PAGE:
Richardson moves on but could still play ODIs - Turner
Having already lost the services of internationals Matt Horne and Paul Wiseman, Otago coach Glenn Turner was philosophical about today's announcement that Mark Richardson has joined the list of Otago's departing players.
Richardson, a member of the CLEAR Black Caps to Australia, is returning to Auckland to play his cricket this year.
"Mark's got to do what he's got to do. He's been here for 10 years and he has got to look to life after cricket," Turner said.
In light of the fact that non-One-Day International players will be available for only three matches in the State Championship, if they retain their places in the Test side, Richardson's absence was not as harsh as it might otherwise have been.
Richardson commented today: "I have really enjoyed my time in Otago which has certainly been a positive and supportive environment in which to develop my game.
"I am really looking forward to the challenge of playing in Auckland again with the State Auckland Aces," he said.
In 49 games for Otago, Richardson scored 3089 runs at 39.10 and hit eight centuries, behind only Bert Sutcliffe (17), Ken Rutherford (14) and Turner (13) on the Otago honours board of century makers. He was 11th on the all-time Otago run scoring list.
Turner, who has been able to watch Richardson's transformation from a left-arm spin bowler who lost his way and developed into an international opening batsman, acknowledged Richardson's achievements.
"He has certainly been focused and single-minded and he has been prepared to put in a lot of work," Turner said.
The former New Zealand, Worcestershire and Otago opener said he first recalled Richardson when he attended camps in Christchurch as the country's most promising young left-arm spin bowler.
"It's always dangerous to say that someone is unique, but it is unusual for a player who was a tail-end batsman and our most promising left-arm spin bowler to become a Test opening batsman.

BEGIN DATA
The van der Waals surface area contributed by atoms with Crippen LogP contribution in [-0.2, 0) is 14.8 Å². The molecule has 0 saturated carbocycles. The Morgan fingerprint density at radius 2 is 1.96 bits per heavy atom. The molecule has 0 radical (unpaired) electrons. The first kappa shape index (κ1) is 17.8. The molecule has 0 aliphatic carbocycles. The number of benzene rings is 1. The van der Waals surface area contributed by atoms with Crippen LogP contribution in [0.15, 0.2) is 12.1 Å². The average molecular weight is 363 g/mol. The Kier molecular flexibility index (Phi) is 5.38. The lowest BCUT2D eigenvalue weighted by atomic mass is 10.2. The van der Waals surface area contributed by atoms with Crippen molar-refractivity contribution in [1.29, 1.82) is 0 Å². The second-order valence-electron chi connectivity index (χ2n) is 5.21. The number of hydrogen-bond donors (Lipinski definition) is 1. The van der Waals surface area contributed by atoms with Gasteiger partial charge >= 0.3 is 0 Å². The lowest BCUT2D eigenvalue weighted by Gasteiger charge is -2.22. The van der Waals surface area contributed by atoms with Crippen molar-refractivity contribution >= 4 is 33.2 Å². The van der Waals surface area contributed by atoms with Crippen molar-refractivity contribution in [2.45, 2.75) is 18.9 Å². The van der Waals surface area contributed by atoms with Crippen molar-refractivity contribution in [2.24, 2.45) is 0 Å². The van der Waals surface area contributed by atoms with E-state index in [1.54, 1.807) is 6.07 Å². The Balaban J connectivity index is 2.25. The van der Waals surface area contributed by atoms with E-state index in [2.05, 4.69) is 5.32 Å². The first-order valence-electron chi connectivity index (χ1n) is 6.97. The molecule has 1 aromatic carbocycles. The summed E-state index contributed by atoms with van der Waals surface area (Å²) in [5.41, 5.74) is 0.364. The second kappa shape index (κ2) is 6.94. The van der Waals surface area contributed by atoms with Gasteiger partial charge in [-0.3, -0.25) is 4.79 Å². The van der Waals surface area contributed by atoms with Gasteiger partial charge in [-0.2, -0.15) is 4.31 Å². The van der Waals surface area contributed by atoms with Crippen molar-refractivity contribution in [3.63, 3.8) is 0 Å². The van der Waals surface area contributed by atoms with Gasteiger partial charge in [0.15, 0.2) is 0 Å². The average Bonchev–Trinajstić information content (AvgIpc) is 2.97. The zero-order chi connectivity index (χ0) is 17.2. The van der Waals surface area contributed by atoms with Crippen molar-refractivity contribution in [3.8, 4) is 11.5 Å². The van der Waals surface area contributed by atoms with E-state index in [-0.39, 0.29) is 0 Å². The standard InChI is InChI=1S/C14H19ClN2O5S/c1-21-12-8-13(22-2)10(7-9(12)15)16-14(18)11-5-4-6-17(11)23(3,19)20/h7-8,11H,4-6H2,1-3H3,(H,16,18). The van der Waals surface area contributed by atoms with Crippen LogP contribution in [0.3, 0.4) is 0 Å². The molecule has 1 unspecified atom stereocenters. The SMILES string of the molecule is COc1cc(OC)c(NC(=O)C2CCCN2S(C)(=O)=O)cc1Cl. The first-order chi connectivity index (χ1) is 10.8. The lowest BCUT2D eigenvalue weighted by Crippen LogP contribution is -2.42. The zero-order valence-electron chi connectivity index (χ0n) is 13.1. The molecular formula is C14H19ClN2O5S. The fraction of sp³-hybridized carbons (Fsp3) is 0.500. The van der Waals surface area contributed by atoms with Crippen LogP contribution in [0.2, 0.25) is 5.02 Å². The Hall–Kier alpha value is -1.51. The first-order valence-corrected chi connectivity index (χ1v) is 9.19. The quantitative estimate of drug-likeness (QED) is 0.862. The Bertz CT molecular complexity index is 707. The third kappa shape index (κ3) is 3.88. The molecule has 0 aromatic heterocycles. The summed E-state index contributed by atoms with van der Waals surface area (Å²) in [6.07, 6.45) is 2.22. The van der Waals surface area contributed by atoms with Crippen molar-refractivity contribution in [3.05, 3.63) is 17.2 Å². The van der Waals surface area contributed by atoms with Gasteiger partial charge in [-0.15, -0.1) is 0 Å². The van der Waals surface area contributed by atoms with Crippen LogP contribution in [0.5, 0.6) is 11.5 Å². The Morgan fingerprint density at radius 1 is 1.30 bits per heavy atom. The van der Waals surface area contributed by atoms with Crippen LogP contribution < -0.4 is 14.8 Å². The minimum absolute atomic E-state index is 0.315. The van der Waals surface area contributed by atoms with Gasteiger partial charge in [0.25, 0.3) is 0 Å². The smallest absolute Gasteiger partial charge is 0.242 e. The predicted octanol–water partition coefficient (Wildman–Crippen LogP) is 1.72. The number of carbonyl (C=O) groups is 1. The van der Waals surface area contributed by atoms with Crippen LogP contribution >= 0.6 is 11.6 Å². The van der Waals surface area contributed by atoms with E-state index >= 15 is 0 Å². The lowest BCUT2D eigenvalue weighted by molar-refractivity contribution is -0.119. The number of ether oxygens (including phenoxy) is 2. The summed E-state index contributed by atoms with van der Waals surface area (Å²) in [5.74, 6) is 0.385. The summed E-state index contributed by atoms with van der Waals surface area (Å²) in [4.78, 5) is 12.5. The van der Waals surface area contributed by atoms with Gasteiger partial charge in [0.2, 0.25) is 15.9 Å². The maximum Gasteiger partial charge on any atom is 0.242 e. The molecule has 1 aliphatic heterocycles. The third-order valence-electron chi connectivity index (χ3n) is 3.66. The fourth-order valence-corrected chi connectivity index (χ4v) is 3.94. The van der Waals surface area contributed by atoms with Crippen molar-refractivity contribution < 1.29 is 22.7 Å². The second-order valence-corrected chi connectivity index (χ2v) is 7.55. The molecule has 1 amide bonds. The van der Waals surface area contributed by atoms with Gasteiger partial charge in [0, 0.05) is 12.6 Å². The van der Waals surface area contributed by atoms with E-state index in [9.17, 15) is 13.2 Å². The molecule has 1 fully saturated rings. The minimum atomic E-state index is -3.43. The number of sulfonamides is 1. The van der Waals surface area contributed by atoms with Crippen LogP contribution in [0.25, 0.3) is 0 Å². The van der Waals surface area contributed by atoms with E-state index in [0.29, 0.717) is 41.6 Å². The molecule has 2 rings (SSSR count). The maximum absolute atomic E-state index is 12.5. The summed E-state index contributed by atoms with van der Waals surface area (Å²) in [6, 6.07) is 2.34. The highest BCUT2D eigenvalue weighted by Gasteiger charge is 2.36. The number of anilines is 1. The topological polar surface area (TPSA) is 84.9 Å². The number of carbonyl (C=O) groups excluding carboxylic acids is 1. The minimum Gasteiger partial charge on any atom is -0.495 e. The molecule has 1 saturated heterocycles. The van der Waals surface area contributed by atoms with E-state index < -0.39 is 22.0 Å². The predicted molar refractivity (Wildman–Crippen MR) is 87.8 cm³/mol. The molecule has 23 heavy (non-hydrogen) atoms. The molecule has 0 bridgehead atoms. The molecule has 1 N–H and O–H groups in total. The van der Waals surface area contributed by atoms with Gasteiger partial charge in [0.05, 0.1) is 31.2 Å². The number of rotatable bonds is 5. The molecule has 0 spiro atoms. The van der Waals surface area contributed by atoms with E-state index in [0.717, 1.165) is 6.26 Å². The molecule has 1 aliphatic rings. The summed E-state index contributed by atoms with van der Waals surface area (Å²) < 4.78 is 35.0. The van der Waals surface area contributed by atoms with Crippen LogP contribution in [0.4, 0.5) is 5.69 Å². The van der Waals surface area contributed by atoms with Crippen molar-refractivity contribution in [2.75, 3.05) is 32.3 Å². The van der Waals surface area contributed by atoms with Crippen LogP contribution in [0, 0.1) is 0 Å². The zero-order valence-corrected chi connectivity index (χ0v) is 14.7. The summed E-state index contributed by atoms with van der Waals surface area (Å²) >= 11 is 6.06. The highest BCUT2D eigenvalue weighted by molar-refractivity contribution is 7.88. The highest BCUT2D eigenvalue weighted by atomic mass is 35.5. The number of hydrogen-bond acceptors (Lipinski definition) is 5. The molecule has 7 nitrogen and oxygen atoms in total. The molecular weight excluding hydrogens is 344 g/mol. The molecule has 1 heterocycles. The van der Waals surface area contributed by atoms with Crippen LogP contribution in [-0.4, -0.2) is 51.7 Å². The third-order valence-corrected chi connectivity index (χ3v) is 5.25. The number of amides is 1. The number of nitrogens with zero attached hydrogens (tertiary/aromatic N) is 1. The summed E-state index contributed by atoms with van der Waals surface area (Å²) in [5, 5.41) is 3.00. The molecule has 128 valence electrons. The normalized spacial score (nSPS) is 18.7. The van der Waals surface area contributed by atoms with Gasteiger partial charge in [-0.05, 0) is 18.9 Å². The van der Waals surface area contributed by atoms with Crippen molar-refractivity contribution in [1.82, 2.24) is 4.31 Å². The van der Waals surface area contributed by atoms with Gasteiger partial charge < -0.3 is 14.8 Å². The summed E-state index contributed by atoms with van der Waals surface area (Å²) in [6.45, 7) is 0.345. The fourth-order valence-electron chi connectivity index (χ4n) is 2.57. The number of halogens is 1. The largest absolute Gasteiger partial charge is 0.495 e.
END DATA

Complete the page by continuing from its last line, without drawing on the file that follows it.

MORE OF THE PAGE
"He lost all his confidence with the ball but then started to work on his batting. He used to be a swashbuckler, and he's still prepared to play that way when he can," he said.
Turner still thinks Richardson could play One-Day International cricket for New Zealand and the disappointment he feels about his leaving Otago is based on the fact that Otago could have helped him achieve that goal.
"Most of the groundwork for that has been done, and it may be that he can build on that in Auckland.
"We still haven't seen the best of him as a one-day batsman," he said.
Richardson's adaption to Test quality batsman was based on the fact that he had sorted out what shots he could play.
"And players who can stick around are valuable. That hasn't always been the case and some [Turner talks with some personal knowledge here] have been criticised for doing that.
"I have spent lots of time with Richie and in playing spin he's improved," he said.
Turner didn't agree that Richardson was not equipped to play ODIs and felt that criticism of him in the field was based around people looking for reasons why he wasn't being selected in sides.
"He's not the quickest in the field, but he is capable nevertheless. If you were looking at two players of equal ability, what would be the differences in making a decision?
"If Richie bats as well as he is capable of doing, they would very quickly forget about his fielding.
"He overcame the hurdle of being a bowler who became a Test batsman, why can't he overcome this hurdle?
"That's as long as he scores ducks against Otago and gets all his runs against other teams," Turner quipped.